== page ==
“A History, of the Persecution, of the Church of Jesus Christ, of Latter Day Saints in Missouri,” December 1839–October 1840

  • Source Note
  • Historical Introduction
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church, and fell away to the robbers because of fear, and also for the sake of power and gain. These deserters became far more false, hardened and blood-thirsty, than those who had never known the way of righteousness, insomuch that they were filled with all manner of lying and murders, and plundering. The who had long sought some opportunity to destroy us, and drive us from the ; now issued an order for to raise several thousand men, and march against the Mormons, and drive from the , or exterminate them if necessary, etc. While was mustering his forces for this murderous and treasonable enterprize, , and , the old leaders of the conspiracy, being nearer the scene of action, and wishing to immortalize their names, put themselves at the head of the old robbers, together with the late forces of the robbers who had all the while been embodied against us, and turning out of the command, took the lead of all the assembled forces of the upper country, consisting of three or four thousand men, and with this formidable force, commenced their march directly for the city of , where they arrived, while and his forces were several days march in the rear. In the mean time the ’s order, and all these military movements, were kept an entire secret from the Mormons, and even the mail was withheld from , thus cutting off all intelligence. We had only heard that companies of armed men were seen in the south part of the : and we had sent a white flag and a guard of one hundred and fifty men, to make enquiries. But while they were absent on this business, an alarm came into town that the whole to the south of us was filled with hostile troops, who were murdering, plundering, and taking peaceable citizens prisoners, in their own houses, etc. On receiving this intelligence, every man flew to arms, for the protection of our city. It was now towards evening, and we had heard nothing of our white flag, and the hundred and fifty men who went south in the morning. While we stood in our armor, gazing to the South in anxious suspense, we discovered an army advancing on horse back, over the hills, at two miles distance from the town.— We at first supposed it might be our little company of a hundred and fifty returning to us, but we soon saw that there were thousands of men, with a long trian of baggage waggons; we then were in hopes that it might be some friendly troops sent for our protection; and then we thought it might be a troop of the robbers coming to destroy us. At all events, there was no time to be lost, for although our force then present did not exceed five hundred men, yet we did not intend that they should enter the town without giving some account of themselve[s].— We accordingly marched out upon the plains on the south of the , and formed in battle array, extending our line of foot something like a half a mile, while a small company of horse was posted on our right wing on a commanding eminence, and another small company in the rear of our main body, intended as a kind of reserve. By this time the sun was near setting, and the advance of the unknown army had come within plain view, at less than one mile distant. On seeing our forces present a small but formidable front, they came to a halt, and formed along the borders of the wilderness. And in a few moments both parties sent out a white flag, which met between the two armies; when our messenger demanded who they were, and what was their intentions? The answer was, that they wanted three persons out of the city before they massacreed the rest. This was a very alarming and unexpected answer. But they were soon prevailed upon to suspend hostilities till morning, when we were in hopes of some further and more satisfactory information. The hostile army under the command of , then commenced their encampment for the night, and our little army continued to stand to their arms for fear of some treachery. Our company of a hundred and fifty soon returned, informing us that they had been hemmed in through the day, and only escaped from their superior knowledge of the ground. We also sent an express to , and by morning were reinforced by quite a number of troops, with at ther [p. 115]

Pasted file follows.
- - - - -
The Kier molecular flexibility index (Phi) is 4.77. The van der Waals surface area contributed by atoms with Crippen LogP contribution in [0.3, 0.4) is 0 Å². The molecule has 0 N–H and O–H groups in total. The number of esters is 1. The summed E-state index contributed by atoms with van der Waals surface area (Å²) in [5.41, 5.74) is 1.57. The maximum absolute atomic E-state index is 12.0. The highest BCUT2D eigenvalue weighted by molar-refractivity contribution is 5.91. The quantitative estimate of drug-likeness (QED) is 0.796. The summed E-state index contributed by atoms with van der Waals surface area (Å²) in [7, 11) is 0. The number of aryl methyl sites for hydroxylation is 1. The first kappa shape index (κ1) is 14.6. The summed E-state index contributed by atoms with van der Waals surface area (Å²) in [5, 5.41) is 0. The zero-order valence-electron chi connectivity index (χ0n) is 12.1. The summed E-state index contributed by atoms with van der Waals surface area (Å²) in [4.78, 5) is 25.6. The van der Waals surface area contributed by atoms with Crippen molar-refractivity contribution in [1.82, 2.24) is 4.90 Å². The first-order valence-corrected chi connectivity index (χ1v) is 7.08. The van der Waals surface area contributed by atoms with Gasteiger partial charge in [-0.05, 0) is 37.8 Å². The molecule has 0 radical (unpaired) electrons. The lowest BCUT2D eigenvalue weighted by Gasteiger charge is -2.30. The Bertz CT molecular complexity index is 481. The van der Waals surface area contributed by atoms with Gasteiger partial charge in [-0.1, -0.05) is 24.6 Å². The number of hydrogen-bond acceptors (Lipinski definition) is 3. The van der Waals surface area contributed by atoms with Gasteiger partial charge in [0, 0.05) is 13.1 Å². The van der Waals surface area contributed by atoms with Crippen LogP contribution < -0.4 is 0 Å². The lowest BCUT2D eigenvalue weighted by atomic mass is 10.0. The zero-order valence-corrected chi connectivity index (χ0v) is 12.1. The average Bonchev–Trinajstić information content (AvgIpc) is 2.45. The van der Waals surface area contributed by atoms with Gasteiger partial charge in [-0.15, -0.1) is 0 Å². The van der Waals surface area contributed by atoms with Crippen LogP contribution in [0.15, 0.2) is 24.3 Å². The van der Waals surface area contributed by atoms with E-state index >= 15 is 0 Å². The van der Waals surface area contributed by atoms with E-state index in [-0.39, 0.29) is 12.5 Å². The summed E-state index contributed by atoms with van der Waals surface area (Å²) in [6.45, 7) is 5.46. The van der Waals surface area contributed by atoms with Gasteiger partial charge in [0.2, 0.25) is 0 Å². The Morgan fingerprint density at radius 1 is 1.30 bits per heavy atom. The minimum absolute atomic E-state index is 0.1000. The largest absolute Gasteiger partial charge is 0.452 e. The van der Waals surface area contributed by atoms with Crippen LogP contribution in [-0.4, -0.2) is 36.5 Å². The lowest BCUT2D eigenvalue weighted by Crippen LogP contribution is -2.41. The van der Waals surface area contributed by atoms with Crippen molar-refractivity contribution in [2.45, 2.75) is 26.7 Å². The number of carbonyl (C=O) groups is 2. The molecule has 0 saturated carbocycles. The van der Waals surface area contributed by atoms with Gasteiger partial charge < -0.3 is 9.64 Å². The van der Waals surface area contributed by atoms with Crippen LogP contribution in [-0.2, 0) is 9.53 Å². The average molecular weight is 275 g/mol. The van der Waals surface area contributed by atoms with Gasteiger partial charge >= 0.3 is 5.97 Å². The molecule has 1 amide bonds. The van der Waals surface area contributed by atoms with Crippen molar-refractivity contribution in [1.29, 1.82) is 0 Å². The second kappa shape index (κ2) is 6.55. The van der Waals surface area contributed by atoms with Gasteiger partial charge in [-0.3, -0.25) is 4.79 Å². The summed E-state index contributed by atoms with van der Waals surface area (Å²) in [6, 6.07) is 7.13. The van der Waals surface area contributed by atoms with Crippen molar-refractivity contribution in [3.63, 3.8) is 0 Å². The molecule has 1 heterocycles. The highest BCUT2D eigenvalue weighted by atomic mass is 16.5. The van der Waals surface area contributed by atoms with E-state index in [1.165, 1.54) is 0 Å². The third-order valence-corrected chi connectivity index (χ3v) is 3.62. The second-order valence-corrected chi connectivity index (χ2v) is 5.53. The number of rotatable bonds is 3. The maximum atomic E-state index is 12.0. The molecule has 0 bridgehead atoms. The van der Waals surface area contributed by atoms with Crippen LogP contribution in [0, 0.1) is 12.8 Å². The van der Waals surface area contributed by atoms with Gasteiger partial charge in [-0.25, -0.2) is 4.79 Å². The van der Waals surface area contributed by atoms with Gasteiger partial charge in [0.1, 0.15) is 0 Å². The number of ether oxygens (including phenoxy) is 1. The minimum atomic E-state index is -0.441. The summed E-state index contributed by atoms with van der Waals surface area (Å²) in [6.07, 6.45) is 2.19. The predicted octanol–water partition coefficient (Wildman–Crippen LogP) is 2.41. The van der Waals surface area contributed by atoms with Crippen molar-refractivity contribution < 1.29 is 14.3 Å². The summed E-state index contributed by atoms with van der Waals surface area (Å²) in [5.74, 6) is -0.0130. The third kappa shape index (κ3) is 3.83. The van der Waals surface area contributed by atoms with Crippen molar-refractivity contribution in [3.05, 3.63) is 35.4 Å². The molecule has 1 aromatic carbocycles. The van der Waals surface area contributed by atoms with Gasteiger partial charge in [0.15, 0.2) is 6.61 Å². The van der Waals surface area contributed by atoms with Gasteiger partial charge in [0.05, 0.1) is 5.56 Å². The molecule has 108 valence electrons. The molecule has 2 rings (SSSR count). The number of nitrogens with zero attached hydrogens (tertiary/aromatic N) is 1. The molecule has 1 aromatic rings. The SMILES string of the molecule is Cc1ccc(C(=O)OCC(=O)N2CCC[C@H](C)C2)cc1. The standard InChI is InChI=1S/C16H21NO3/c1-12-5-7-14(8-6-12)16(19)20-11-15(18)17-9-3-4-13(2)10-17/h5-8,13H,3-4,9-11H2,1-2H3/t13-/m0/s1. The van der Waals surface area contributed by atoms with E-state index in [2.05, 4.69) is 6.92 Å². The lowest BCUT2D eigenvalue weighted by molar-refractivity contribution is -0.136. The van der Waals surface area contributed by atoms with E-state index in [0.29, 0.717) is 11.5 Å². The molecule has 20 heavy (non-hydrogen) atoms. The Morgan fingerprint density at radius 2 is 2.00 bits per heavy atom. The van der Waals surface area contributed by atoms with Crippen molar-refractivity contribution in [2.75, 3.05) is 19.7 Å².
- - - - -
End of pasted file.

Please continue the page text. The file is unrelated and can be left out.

church, and fell away to the robbers because of fear, and also for the sake of power and gain. These deserters became far more false, hardened and blood-thirsty, than those who had never known the way of righteousness, insomuch that they were filled with all manner of lying and murders, and plundering. The who had long sought some opportunity to destroy us, and drive us from the ; now issued an order for to raise several thousand men, and march against the Mormons, and drive from the , or exterminate them if necessary, etc. While was mustering his forces for this murderous and treasonable enterprize, , and , the old leaders of the conspiracy, being nearer the scene of action, and wishing to immortalize their names, put themselves at the head of the old robbers, together with the late forces of the robbers who had all the while been embodied against us, and turning out of the command, took the lead of all the assembled forces of the upper country, consisting of three or four thousand men, and with this formidable force, commenced their march directly for the city of , where they arrived, while and his forces were several days march in the rear. In the mean time the ’s order, and all these military movements, were kept an entire secret from the Mormons, and even the mail was withheld from , thus cutting off all intelligence. We had only heard that companies of armed men were seen in the south part of the : and we had sent a white flag and a guard of one hundred and fifty men, to make enquiries. But while they were absent on this business, an alarm came into town that the whole to the south of us was filled with hostile troops, who were murdering, plundering, and taking peaceable citizens prisoners, in their own houses, etc. On receiving this intelligence, every man flew to arms, for the protection of our city. It was now towards evening, and we had heard nothing of our white flag, and the hundred and fifty men who went south in the morning. While we stood in our armor, gazing to the South in anxious suspense, we discovered an army advancing on horse back, over the hills, at two miles distance from the town.— We at first supposed it might be our little company of a hundred and fifty returning to us, but we soon saw that there were thousands of men, with a long trian of baggage waggons; we then were in hopes that it might be some friendly troops sent for our protection; and then we thought it might be a troop of the robbers coming to destroy us. At all events, there was no time to be lost, for although our force then present did not exceed five hundred men, yet we did not intend that they should enter the town without giving some account of themselves.— We accordingly marched out upon the plains on the south of the , and formed in battle array, extending our line of foot something like a half a mile, while a small company of horse was posted on our right wing on a commanding eminence, and another small company in the rear of our main body, intended as a kind of reserve. By this time the sun was near setting, and the advance of the unknown army had come within plain view, at less than one mile distant. On seeing our forces present a small but formidable front, they came to a halt, and formed along the borders of the wilderness. And in a few moments both parties sent out a white flag, which met between the two armies; when our messenger demanded who they were, and what was their intentions? The answer was, that they wanted three persons out of the city before they massacreed the rest. This was a very alarming and unexpected answer. But they were soon prevailed upon to suspend hostilities till morning, when we were in hopes of some further and more satisfactory information. The hostile army under the command of , then commenced their encampment for the night, and our little army continued to stand to their arms for fear of some treachery. Our company of a hundred and fifty soon returned, informing us that they had been hemmed in through the day, and only escaped from their superior knowledge of the ground. We also sent an express to , and by morning were reinforced by quite a number of troops, with at ther [p. 115]